Herb Hauls grew up far from environmental nirvana, in an asphalt-heavy North Philadelphia neighborhood where buses and cars junked up the air and blades of grass were few.
He earned a degree in electrical engineering at Drexel University, working first at Peco Energy Co. and then for the Navy in ship acquisitions, overseeing vessels' electric plants and control systems. He cleared six figures last year, he said.
Now, he's mowing lawns for a living.
This is not an act of desperation. It's a fully reasoned career switch based on a belief that Philadelphians, no matter how tiny their allotment of turf, and their lawn-rich suburban counterparts will have an environmental conscience akin to that of property owners in other parts of the country - and will be willing to open their wallets to back it up.
Hauls' Clean Air Lawn Care launched in January from his home in East Mount Airy, becoming the first Pennsylvania franchise of a Colorado company started in 2006 that remains unique in its offerings. A second franchise opened May 1 - to serve 10 zip codes from Overbrook through the Main Line - owned by former banker Kelly Min, 49, of Wayne. (New Jersey and Delaware have none.)
As the name implies, Clean Air is more than organic treatment of soil and the green stuff it sprouts. Non-chemical alternatives have been around for at least 20 years.
It's what's on each of its trucks that distinguishes Clean Air: a roof-mounted, 135-watt, 12-volt solar panel and an inverter to charge its all-electric equipment for mowing (except for ride-ons), trimming, and blowing.
"It's a great talking point," Hauls said of his solar-powered offerings. "Whether people care is another issue. I don't think we have on the East Coast as environmentally conscious people as on the West Coast. It's a matter of educating."
Clean Air's website (cleanairlawncare.com) does some of that with the following assertions:
That its electric mowers emit 3,300 times fewer hydrocarbons, 5,000 times less carbon monoxide, and one-fifth as much nitric oxide as gas lawn mowers. Emissions are reduced to zero when the equipment runs on renewable energy.
That the electric equipment is 50 percent to 70 percent quieter than gas-powered.
That gas-powered lawn equipment contributes 5 percent to 10 percent of U.S. air pollution annually.
"It's a niche, for sure," Kelly Giard, founder and CEO of Clean Air, said of the company he started from his garage in Fort Collins, Colo., while he was still a stockbroker. It emerged from boredom and a desire to start a company with the triple bottom line of people, planet, and profits, he said.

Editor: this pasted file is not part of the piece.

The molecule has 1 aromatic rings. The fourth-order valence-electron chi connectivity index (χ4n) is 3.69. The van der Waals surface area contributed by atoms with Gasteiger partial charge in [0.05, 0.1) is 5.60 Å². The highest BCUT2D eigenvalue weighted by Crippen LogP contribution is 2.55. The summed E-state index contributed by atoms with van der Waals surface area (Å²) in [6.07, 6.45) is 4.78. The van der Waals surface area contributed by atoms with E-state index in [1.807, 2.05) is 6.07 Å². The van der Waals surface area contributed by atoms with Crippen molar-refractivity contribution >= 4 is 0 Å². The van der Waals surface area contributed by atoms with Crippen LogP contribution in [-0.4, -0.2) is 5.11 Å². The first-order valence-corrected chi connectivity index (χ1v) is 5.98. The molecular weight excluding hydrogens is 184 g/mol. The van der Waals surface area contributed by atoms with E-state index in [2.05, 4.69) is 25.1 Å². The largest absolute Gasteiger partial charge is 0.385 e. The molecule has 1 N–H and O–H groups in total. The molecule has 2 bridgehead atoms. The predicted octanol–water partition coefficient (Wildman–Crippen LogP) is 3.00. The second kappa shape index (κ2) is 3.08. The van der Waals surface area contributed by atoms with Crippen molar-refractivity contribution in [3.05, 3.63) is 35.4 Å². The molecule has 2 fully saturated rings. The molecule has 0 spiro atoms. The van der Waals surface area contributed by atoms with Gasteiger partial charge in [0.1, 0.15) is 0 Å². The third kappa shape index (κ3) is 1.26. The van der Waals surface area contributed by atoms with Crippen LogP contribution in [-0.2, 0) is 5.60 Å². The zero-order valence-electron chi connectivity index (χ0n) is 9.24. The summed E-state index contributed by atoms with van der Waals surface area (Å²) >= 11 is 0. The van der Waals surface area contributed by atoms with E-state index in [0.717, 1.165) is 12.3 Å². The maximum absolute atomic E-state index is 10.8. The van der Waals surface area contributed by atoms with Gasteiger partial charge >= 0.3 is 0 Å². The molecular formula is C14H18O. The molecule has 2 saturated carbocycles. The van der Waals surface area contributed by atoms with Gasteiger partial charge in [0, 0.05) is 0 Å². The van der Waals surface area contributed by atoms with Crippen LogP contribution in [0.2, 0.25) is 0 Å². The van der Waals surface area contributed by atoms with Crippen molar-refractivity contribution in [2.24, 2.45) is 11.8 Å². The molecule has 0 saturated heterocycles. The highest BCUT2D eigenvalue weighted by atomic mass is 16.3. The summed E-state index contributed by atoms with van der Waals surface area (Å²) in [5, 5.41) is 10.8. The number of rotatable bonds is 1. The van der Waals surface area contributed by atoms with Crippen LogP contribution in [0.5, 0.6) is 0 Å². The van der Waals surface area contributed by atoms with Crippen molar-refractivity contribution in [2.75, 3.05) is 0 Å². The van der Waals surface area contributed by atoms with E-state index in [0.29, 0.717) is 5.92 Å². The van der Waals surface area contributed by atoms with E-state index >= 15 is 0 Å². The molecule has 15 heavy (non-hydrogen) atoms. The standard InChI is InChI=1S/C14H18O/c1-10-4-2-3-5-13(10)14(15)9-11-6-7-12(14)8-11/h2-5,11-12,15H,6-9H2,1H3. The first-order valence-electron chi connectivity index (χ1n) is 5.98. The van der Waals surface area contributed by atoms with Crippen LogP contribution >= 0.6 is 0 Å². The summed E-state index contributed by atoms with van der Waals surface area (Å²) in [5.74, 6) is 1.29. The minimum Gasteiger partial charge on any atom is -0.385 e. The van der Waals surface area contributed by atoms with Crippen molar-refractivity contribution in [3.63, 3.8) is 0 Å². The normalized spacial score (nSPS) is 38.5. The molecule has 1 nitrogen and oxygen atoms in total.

At the time, electric lawn-care equipment was not nearly as reliable as it is now, but the consumer response to what Giard was offering was robust, even at a 10 percent to 15 percent premium over traditional professional services, he said.
So Clean Air decided to franchise, selling the first in Portland, Ore., in 2008, and the second in Marin County, Calif. Franchise fees are $25,000 to $35,000, with royalty options ranging from 7.5 percent to 8.5 percent.
There are now close to 55 in 13 states and the District of Columbia. Revenue has been increasing 35 percent year over year, said Giard, Entrepreneur magazine's emerging entrepreneur of 2009.
"We think the consumer is waking up to what we do," he said.
Donna Palmer of Roxborough has, having lost two dogs to diseases she attributed to the chemical fertilizers and insecticides her husband, Darryl, was using to rid their lawn of pests. An Internet search offered few organic options, with no one but Hauls also featuring solar-powered equipment, she said.
"I thought it was kind of impressive," Palmer said. "We can't keep on contaminating the environment."
Hauls is trying to reclaim the Palmers' lawn from moles, doing grub control with beneficial nematodes and milky spore. A spring cleanup included aeration, seeding, and applying topsoil and compost. Fertilizer treatments including granular food and compost tea are next.
Clean Air franchisees can expect annual revenue of $100,000 to $150,000 within three to five years, Giard said.
"It's not a get-rich-quick kind of business," he said. "It's one customer at a time."
Hauls, 33, is living off his Navy-work savings and rental-property income as he devotes this grass-cutting season to becoming known. With one truck and one employee, he expects to bring in about $25,000 this year, and, after that, quickly grow to 20 trucks and 40 to 50 employees.
"Ultimately, I want to own my own farm and grow my own organic food and do composting to supply other landscaping companies," he said.
A far cry, indeed, from Airdrie Street in North Philadelphia.
Herb Hauls, Pa.'s first Clean Air Lawn Care franchisee, explains features of his eco- friendly business. www.inquirer.com/businessEndText